Nearby words

  1. sleek,
  2. sleeked,
  3. sleekit,
  4. sleekly,
  5. sleeky,
  6. sleep a wink, not,
  7. sleep apnea,
  8. sleep apnoea,
  9. sleep around,
  10. sleep hygiene

Idioms

    put to sleep, to put (an animal) to death in a humane way: to put a sick old dog to sleep.

Origin of sleep

before 900; (noun) Middle English; Old English slēp (Anglian), slǣp, slāp; cognate with Dutch slaap, German Schlaf, Gothic slēps; (v.) Middle English slepen, Old English slēpan, slǣpan, slāpan, cognate with Old Saxon slāpan, Gothic slēpan

Related formssleep·ful, adjectivesleep·like, adjectivean·ti·sleep, adjectiveun·der·sleep, verb (used without object), un·der·slept, un·der·sleep·ing.

Dictionary.com Unabridged Based on the Random House Unabridged Dictionary, © Random House, Inc. 2019

Examples from the Web for sleep


British Dictionary definitions for sleep

sleep

/ (sliːp) /

noun

verb sleeps, sleeping or slept


Word Origin for sleep

Old English slǣpan; related to Old Frisian slēpa, Old Saxon slāpan, Old High German slāfan, German schlaff limp

Collins English Dictionary - Complete & Unabridged 2012 Digital Edition © William Collins Sons & Co. Ltd. 1979, 1986 © HarperCollins Publishers 1998, 2000, 2003, 2005, 2006, 2007, 2009, 2012

Word Origin and History for sleep
Online Etymology Dictionary, © 2010 Douglas Harper

Medicine definitions for sleep

sleep

[ slēp ]

n.

A natural periodic state of rest for the mind and body, in which the eyes usually close and consciousness is completely or partially lost, so that there is a decrease in bodily movement and responsiveness to external stimuli. During sleep the brain in humans and other mammals undergoes a characteristic cycle of brain-wave activity that includes intervals of dreaming.

v.

To be in the state of sleep.

The American Heritage® Stedman's Medical Dictionary Copyright © 2002, 2001, 1995 by Houghton Mifflin Company. Published by Houghton Mifflin Company.

Science definitions for sleep

sleep

[ slēp ]

A natural, reversible state of rest in most vertebrate animals, occurring at regular intervals and necessary for the maintenance of health. During sleep, the eyes usually close, the muscles relax, and responsiveness to external stimuli decreases. Growth and repair of the tissues of the body are thought to occur, and energy is conserved and stored. In humans and certain other animals, sleep occurs in five stages, the first four consisting of non-REM sleep and the last stage consisting of REM sleep. These stages constitute a sleep cycle that repeats itself about five times during a normal episode of sleep. Each cycle is longer that the one preceding it because the length of the REM stage increases with every cycle until waking occurs. Stage I is characterized by drowsiness, Stage II by light sleep, and Stages III and IV by deep sleep. Stages II and III repeat themselves before REM sleep (Stage V), which occurs about 90 minutes after the onset of sleep. During REM sleep, dreams occur, and memory is thought to be organized. In the stages of non-REM sleep, there are no dreams, and brain activity decreases while the body recovers from wakeful activity. The amount and periodicity of sleep in humans vary with age, with infants sleeping frequently for shorter periods, and mature adults sleeping for longer uninterrupted periods. See also non-REM sleep REM sleep.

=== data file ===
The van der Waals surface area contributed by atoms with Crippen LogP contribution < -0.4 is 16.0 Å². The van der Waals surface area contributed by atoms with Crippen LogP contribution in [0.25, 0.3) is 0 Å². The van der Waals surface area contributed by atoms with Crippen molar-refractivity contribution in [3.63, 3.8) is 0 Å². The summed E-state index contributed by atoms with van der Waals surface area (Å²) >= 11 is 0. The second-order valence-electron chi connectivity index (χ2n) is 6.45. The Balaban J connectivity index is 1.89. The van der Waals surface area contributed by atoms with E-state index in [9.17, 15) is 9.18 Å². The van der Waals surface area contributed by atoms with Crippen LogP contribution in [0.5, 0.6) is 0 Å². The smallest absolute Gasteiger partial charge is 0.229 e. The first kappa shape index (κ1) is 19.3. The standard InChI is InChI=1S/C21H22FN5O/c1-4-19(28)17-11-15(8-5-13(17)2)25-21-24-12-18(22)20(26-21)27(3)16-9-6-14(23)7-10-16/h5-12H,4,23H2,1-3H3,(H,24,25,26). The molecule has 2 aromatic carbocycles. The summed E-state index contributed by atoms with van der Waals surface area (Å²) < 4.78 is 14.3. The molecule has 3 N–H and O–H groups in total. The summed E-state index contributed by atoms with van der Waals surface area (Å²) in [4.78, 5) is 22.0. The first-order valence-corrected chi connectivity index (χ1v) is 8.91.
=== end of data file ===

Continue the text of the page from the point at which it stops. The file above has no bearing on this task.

The American Heritage® Science Dictionary Copyright © 2011. Published by Houghton Mifflin Harcourt Publishing Company. All rights reserved.

Idioms and Phrases with sleep

sleep

In addition to the idioms beginning with sleep

  • sleep around
  • sleep a wink, not
  • sleep in
  • sleep like a log
  • sleep on something
  • sleep out
  • sleep over
  • sleep through
  • sleep with

also see:

  • let sleeping dogs lie
  • lose sleep over
  • put to sleep

Also see underasleep.

The American Heritage® Idioms Dictionary Copyright © 2002, 2001, 1995 by Houghton Mifflin Harcourt Publishing Company. Published by Houghton Mifflin Harcourt Publishing Company.